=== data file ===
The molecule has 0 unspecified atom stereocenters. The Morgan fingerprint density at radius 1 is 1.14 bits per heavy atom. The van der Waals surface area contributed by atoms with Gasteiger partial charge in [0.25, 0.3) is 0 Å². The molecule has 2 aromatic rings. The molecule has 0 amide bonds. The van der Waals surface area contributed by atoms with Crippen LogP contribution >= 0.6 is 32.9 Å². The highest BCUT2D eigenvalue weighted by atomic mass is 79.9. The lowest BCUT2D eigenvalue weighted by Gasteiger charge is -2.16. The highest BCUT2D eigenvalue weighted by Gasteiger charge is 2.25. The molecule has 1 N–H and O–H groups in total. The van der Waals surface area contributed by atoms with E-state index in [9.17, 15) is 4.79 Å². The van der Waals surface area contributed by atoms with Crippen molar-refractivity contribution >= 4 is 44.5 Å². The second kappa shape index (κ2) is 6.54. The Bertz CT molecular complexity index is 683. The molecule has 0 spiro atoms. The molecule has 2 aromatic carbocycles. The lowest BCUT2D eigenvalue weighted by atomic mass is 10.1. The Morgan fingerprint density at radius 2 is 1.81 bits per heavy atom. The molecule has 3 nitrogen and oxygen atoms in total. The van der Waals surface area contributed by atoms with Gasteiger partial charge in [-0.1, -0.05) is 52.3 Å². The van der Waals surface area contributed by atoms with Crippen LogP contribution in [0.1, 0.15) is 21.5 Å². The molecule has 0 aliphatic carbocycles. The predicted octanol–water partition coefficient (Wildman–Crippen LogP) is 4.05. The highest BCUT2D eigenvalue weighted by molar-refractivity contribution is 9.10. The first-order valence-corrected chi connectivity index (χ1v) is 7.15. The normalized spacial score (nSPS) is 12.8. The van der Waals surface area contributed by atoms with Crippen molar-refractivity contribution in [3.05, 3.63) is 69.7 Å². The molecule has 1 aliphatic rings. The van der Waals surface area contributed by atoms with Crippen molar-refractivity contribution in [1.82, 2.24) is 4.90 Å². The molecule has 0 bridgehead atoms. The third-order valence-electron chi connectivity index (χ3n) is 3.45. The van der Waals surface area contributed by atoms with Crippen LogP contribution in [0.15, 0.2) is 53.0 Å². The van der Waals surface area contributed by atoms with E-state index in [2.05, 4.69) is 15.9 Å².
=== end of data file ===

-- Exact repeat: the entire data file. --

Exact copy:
The molecule has 0 unspecified atom stereocenters. The Morgan fingerprint density at radius 1 is 1.14 bits per heavy atom. The van der Waals surface area contributed by atoms with Gasteiger partial charge in [0.25, 0.3) is 0 Å². The molecule has 2 aromatic rings. The molecule has 0 amide bonds. The van der Waals surface area contributed by atoms with Crippen LogP contribution >= 0.6 is 32.9 Å². The highest BCUT2D eigenvalue weighted by atomic mass is 79.9. The lowest BCUT2D eigenvalue weighted by Gasteiger charge is -2.16. The highest BCUT2D eigenvalue weighted by Gasteiger charge is 2.25. The molecule has 1 N–H and O–H groups in total. The van der Waals surface area contributed by atoms with E-state index in [9.17, 15) is 4.79 Å². The van der Waals surface area contributed by atoms with Crippen molar-refractivity contribution >= 4 is 44.5 Å². The second kappa shape index (κ2) is 6.54. The Bertz CT molecular complexity index is 683. The molecule has 0 spiro atoms. The molecule has 2 aromatic carbocycles. The lowest BCUT2D eigenvalue weighted by atomic mass is 10.1. The Morgan fingerprint density at radius 2 is 1.81 bits per heavy atom. The molecule has 3 nitrogen and oxygen atoms in total. The van der Waals surface area contributed by atoms with Gasteiger partial charge in [-0.1, -0.05) is 52.3 Å². The van der Waals surface area contributed by atoms with Crippen LogP contribution in [0.1, 0.15) is 21.5 Å². The molecule has 0 aliphatic carbocycles. The predicted octanol–water partition coefficient (Wildman–Crippen LogP) is 4.05. The highest BCUT2D eigenvalue weighted by molar-refractivity contribution is 9.10. The first-order valence-corrected chi connectivity index (χ1v) is 7.15. The normalized spacial score (nSPS) is 12.8. The van der Waals surface area contributed by atoms with Crippen molar-refractivity contribution in [3.05, 3.63) is 69.7 Å². The molecule has 1 aliphatic rings. The van der Waals surface area contributed by atoms with Crippen molar-refractivity contribution in [1.82, 2.24) is 4.90 Å². The molecule has 0 bridgehead atoms. The third-order valence-electron chi connectivity index (χ3n) is 3.45. The van der Waals surface area contributed by atoms with Crippen LogP contribution in [0.15, 0.2) is 53.0 Å². The van der Waals surface area contributed by atoms with E-state index in [2.05, 4.69) is 15.9 Å².